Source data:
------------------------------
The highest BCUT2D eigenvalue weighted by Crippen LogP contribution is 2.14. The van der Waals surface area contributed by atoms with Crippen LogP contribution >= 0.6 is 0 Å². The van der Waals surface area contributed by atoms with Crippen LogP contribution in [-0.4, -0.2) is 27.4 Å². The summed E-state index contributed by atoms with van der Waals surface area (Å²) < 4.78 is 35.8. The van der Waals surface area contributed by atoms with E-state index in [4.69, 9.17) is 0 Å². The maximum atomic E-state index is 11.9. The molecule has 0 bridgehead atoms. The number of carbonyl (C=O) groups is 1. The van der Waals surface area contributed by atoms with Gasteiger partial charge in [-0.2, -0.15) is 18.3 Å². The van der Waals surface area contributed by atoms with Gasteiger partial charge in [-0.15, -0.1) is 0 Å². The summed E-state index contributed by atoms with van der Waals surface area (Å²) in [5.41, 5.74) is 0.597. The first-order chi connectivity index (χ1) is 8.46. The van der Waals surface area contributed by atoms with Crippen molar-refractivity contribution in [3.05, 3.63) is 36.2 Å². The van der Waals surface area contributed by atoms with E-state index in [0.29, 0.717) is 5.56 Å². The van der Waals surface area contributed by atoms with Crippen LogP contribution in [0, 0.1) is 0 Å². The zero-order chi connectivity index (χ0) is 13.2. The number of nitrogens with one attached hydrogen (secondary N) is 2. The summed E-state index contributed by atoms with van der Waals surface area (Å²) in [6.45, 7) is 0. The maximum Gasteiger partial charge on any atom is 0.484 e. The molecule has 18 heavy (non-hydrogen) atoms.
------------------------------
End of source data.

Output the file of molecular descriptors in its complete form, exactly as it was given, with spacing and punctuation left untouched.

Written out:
The highest BCUT2D eigenvalue weighted by Crippen LogP contribution is 2.14. The van der Waals surface area contributed by atoms with Crippen LogP contribution >= 0.6 is 0 Å². The van der Waals surface area contributed by atoms with Crippen LogP contribution in [-0.4, -0.2) is 27.4 Å². The summed E-state index contributed by atoms with van der Waals surface area (Å²) < 4.78 is 35.8. The van der Waals surface area contributed by atoms with E-state index in [4.69, 9.17) is 0 Å². The maximum atomic E-state index is 11.9. The molecule has 0 bridgehead atoms. The number of carbonyl (C=O) groups is 1. The van der Waals surface area contributed by atoms with Gasteiger partial charge in [-0.2, -0.15) is 18.3 Å². The van der Waals surface area contributed by atoms with Gasteiger partial charge in [-0.15, -0.1) is 0 Å². The summed E-state index contributed by atoms with van der Waals surface area (Å²) in [5.41, 5.74) is 0.597. The first-order chi connectivity index (χ1) is 8.46. The van der Waals surface area contributed by atoms with Crippen molar-refractivity contribution in [3.05, 3.63) is 36.2 Å². The van der Waals surface area contributed by atoms with E-state index in [0.29, 0.717) is 5.56 Å². The van der Waals surface area contributed by atoms with Crippen LogP contribution in [0, 0.1) is 0 Å². The zero-order chi connectivity index (χ0) is 13.2. The number of nitrogens with one attached hydrogen (secondary N) is 2. The summed E-state index contributed by atoms with van der Waals surface area (Å²) in [6.45, 7) is 0. The maximum Gasteiger partial charge on any atom is 0.484 e. The molecule has 18 heavy (non-hydrogen) atoms.